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Keep up With Educational Technology or Get Left Behind

The overabundance and proliferation of tech tools designed for classroom use has left some educators reluctant to incorporate any at all. Part of their hesitation stems from wanting to avoid using technology they are unfamiliar with or creating dependencies for their students. The truth is, technology is here to stay, and teachers unprepared for its use in the classroom risk falling behind.

Luckily, keeping up with educational technology does not have to be challenging. Here are a few ways to stay relevant and motivate your students to take ownership of their education through technology.

Mine for helpful tech tools via social media and blogs: The internet provides educators with a place to both find and share lesson plans and activities. Use it to your advantage and be a part of the exchange. Blogs such as EmergingEdTech.com and the PBS Educators Lounge provide helpful resources for teachers to improve their use of technology in the classroom. You can also find communities of teachers with helpful resources on Twitter by searching relevant hashtags.

Host a teacher group that challenges each member to test out tools and share experiences: Sometimes we need to be motivated by things other than our good intentions. If you share your plans to implement tech in the classroom, you will find you are much more likely to follow through. Talk with other teachers with similar goals for increasing technology use in their classrooms. As a group, decide on ways you will incorporate technology and plan meetings to evaluate the efficacy of those tools. This will help you refine your use of tech and inspire you to continue trying new resources.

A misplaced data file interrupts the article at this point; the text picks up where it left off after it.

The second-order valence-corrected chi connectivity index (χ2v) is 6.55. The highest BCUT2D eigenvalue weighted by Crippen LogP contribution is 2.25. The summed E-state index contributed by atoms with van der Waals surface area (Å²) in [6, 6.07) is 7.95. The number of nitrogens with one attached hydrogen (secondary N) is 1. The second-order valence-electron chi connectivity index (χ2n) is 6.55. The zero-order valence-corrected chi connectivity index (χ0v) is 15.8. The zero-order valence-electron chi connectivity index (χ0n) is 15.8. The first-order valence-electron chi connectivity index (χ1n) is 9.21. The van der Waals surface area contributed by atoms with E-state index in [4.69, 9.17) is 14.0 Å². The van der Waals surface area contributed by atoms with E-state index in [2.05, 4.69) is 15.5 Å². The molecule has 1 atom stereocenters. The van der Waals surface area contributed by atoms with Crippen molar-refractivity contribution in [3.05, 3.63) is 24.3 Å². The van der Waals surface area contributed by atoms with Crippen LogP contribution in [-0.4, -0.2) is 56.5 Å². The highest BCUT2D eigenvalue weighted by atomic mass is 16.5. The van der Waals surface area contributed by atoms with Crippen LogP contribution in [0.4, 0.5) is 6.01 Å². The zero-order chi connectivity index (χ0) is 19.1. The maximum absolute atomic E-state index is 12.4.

Find conferences or local experts for hands-on training: Before teaching students the use of tech tools in the classroom, educators need practice. Crash courses and workshops are typically offered at conferences such as those hosted by EdTechTeacher.org. These workshops train educators on the use of specific technologies as teaching tools and describe the learning outcomes they can expect for students.

There are online courses at the graduate level designed to train teachers in technology adaptation as well. Emporia State University offers a Master of Science in Educational Administration program and Master of Science in Curriculum and Instruction programs that equip teachers with tools and strategies to improve student learning outcomes. Each program offers the course ED 810: Supporting Technology Integration for School Leaders, training educators and administrators in the integration and application of diverse technologies that increase student retention of course materials and support school staff.

Learn more about Emporia State University's Master of Science in Curriculum & Instruction (C&I) – Effective Practitioner PreK-12 online program.


Sources:

NCBI: How Motivation Affects Academic Performance: A Structural Equation Modelling Analysis

EmergingEdTech.com

EdTechTeacher.org

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